The Golden Rule of fiscal policy is a bugetary or fiscal policy guideline which says that the government should use the borrowed fund (debt) in such projects that benefits the future gnerations who have the responsibility for repaying the debt.
“The golden rule stipulates that over the economic cycle, the government should borrow only to invest and not to fund current spending.” The Golden Rule hence advocates intergenerational equity while formulating fiscal polity. It is applicable especially for those governments which resorts to high level of debt or borrowing to finance thier budget. The implicit message of the golden rule is that it is not desirable to use debt to finance expenditure like running of government machinery (revenue expenditure), payment of pension, salary etc. which overwhelmingly benefit the current generation.
The Golden Rule of Fiscal Policy states that over the economic cycle, the Government should borrow only to invest and not to fund current spending (current expenditure means day to day running expenses). In layman’s terms, this means that the government should borrow to finance investment that benefits future generations.
Figure: Borrowing trends of the central Government.
Historically, in India, we are haging high revenue deficit for the central government and for most of the states. The revenue deficit is financed out of capital budget surplus. This capital budget surplus is brought by huge borrowing. If capital budget surplus is borrowing, revenue deficit is due to high subsidies, interest payments etc. All such payments are benefiting the present generation. But the burden of debt payment goes to the future generation. To correct this, the government should use the borrowed money in projects that benefit the future generation also.
Basic principle of the golden rule is that while practicing the budget, the government should follow intergenerational equity. If the government uses the borrowed fund to finance current expenditure or the expenditure to pay pension and salaries, the benefit will go to the present generation. On the other hand, the people who have to repay the debt is the future generation. Hence, the repaying group or the future generation should also get the benefit of government borrowing and spending. Here, the best way is to spend the borrowed money of projects like infrastructure which benefits the future generation.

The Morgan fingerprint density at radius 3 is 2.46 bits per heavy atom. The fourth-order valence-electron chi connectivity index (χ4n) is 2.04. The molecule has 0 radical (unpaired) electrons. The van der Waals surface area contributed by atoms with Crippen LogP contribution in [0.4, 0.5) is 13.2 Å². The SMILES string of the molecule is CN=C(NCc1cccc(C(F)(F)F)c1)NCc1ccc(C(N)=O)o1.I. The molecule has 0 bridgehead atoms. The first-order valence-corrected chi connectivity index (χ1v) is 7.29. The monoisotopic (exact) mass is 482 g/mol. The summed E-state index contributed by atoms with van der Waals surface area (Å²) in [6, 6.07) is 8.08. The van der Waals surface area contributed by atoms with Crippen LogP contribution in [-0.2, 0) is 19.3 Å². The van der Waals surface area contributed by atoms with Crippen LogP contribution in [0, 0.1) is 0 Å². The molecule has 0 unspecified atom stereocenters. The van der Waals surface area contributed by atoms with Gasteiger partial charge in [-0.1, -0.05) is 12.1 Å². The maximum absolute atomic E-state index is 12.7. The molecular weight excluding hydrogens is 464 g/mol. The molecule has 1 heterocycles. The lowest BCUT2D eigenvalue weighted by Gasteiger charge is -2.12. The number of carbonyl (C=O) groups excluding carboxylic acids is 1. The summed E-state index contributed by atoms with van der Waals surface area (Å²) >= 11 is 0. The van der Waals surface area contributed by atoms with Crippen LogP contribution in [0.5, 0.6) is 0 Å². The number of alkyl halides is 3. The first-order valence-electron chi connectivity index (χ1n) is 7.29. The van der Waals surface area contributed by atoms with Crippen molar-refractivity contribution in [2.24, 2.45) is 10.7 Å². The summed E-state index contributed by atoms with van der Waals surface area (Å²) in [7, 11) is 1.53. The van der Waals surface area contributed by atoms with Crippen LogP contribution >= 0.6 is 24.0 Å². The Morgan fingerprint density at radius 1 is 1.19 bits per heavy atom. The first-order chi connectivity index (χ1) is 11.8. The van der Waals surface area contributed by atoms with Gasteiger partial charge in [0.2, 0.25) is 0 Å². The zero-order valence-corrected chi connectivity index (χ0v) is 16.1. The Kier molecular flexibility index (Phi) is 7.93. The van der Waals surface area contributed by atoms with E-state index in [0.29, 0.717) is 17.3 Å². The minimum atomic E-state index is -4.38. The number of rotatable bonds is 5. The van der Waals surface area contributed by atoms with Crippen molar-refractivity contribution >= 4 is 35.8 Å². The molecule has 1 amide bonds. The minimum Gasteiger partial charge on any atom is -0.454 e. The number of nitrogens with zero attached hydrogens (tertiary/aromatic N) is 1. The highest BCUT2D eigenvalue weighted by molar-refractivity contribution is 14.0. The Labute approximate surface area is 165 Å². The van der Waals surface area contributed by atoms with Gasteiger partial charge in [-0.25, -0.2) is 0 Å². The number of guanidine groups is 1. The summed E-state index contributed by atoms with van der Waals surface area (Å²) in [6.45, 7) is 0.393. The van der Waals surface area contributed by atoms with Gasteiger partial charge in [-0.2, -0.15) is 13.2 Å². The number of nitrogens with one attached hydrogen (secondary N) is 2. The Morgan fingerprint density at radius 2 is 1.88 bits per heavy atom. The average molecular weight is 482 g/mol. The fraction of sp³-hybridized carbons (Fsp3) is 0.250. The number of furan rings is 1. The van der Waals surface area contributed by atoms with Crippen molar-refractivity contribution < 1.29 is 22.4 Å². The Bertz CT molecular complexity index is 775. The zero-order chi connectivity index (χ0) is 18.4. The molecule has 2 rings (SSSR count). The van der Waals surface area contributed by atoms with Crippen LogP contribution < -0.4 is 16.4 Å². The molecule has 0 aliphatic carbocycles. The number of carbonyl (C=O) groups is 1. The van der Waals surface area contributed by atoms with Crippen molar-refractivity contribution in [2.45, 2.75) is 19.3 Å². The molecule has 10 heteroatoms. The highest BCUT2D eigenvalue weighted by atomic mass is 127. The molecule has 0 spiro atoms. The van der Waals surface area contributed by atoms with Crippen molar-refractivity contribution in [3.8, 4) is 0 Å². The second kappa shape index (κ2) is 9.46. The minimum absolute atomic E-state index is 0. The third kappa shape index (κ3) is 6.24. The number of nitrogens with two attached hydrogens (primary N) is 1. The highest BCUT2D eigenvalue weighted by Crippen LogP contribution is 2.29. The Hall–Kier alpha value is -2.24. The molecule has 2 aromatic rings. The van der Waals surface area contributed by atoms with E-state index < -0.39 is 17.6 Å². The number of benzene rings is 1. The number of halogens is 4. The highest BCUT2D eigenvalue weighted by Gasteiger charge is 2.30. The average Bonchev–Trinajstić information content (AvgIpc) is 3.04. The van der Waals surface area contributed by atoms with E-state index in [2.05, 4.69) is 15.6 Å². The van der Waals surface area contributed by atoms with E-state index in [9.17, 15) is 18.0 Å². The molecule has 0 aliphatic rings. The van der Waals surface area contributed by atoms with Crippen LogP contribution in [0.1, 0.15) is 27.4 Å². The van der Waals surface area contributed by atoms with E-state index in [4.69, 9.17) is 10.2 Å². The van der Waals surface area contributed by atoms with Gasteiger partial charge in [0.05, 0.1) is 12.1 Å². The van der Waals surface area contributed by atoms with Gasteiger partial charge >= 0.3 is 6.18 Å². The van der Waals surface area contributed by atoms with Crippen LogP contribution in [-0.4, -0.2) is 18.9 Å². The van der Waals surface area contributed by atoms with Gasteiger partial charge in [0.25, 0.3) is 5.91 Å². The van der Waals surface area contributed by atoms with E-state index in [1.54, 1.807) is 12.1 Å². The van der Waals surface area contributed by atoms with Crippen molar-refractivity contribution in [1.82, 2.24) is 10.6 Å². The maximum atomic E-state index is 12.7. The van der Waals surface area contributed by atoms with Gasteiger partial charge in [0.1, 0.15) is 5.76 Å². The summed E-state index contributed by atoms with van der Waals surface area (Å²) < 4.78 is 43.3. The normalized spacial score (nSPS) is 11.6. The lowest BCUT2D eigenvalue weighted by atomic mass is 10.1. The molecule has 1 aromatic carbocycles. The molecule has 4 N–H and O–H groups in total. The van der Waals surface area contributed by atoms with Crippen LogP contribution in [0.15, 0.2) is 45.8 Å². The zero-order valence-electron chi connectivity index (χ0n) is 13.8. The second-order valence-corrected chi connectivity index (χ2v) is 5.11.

The policy suggestion of golden rule is that government’s budget should have no revenue deficit. Revenue deficit is a situation where the government’s day to day earnings from tax and non tax revenues are not enough to finance is day to day activities.
Increasing share of capital expenditure is a welcome development
Since the 2022 budget, the share of capital expenditure is going up. The share of capital expenditure was just 12% in 2020-21 and it went up to 22% in 2023-24 (BE). Such an increased allocation shows that the government is moving in accordance with the message of the Golden Rule.
Additional References: Fiscal Framework and Quality of Expenditure in India, RBI.